The Friends Win ALTAFF's 2009 Baker & Taylor Award

In 2009 the Friends were presented one of five national awards for excellence--the Baker & Taylor award. This award is given annually by the Association of Library Trustees, Advocates, Friends and Foundations (ALTAFF) to library Friends' groups for outstanding efforts to promote and support their libraries. The Friends were recognized for their advocacy efforts which resulted in $860,000 in additional funding for the library.

In the fall of 2008 The Seattle Public Library announced that it was facing a $1 million budget deficit for the 2009 fiscal year. At that point the Friends went into action, creating an advocacy platform based upon continual, year-round community awareness and grassroots support.

That winter the Friends plotted out a year-round advocacy plan in order to: 1) educate the Mayor and City Council on the value of the Library, and 2) build a base of community support.

To educate city officials The Friends, beginning in April 2009, began sending out monthly “NewsFlashes” to the Mayor and City Council members. These “NewsFlashes” were one-page monthly emails, focused on the following topics:

 Sarel Advocacy

Board member Sarel Rowe speaking at a Seattle City Council Budget Hearing.

•    The increased use of Libraries, particularly in a down economy
•    How free access to computers and job resources helps the community get back to work
•    How the Library is engaging teens via its Teen Center Advisors group
•    How libraries are assets to city neighborhoods
•    How libraries and schools work together to foster education

At the same time, in order to connect with and ultimately build community support for the Library, the Friends created their own blog and used social networking sites such as Facebook and Twitter to foster grassroots support for the Library. In order to illustrate how the Library was a point of influence for people throughout Seattle, between April and August of 2009, the Friends posted budgetary information in the “NewsFlashes” as well as survey results and personal testimonials from community members. As a result of their tireless advocacy during the spring and summer, the Friends' efforts were rewarded with over 3,000 supporters.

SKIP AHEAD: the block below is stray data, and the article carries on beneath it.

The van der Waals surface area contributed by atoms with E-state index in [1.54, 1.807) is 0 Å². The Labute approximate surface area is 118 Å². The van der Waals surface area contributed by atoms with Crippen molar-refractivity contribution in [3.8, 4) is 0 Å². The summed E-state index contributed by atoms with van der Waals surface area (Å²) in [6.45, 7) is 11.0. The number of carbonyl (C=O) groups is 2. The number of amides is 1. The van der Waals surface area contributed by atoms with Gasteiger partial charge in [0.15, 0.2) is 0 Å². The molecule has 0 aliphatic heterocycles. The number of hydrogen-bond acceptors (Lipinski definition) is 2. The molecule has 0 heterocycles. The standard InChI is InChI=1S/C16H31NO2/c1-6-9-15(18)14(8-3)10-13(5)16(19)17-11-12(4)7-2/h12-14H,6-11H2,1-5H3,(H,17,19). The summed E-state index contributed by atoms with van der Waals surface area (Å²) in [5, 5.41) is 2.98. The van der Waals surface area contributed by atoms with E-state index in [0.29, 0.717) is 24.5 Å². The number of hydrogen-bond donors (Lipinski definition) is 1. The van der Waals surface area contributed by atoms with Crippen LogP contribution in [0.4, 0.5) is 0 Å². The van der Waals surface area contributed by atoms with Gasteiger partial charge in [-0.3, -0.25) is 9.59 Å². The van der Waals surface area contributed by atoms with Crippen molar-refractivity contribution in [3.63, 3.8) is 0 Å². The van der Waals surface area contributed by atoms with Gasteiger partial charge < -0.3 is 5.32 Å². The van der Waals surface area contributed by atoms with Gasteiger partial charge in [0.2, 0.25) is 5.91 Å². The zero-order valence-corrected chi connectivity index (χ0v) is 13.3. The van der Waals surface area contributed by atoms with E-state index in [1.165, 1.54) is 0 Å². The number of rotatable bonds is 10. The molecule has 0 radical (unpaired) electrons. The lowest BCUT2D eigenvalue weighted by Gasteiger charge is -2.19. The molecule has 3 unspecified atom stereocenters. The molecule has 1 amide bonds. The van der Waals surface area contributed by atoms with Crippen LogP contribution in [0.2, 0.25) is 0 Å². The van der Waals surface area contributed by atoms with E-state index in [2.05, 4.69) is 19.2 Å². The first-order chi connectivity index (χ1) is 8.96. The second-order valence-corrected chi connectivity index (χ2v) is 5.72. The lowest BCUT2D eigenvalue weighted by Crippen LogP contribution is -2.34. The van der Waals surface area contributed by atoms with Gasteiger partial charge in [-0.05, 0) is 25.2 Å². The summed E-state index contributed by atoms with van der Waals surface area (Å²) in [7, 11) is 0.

In September of that same year, when the Mayor announced his library budget for 2010, the efforts of the Friends paid off. Due to the Friends diligent work the City Council modified the Mayor’s budget and restored $860,000 in funding to the library.  

The Friends were deeply honored to be recognized for their efforts. The Friends continue to be a valuable community asset, not only because of the their ongoing education and awareness efforts around the value of our libraries, but also for the encouragement and community support provided to Library staff and administration.

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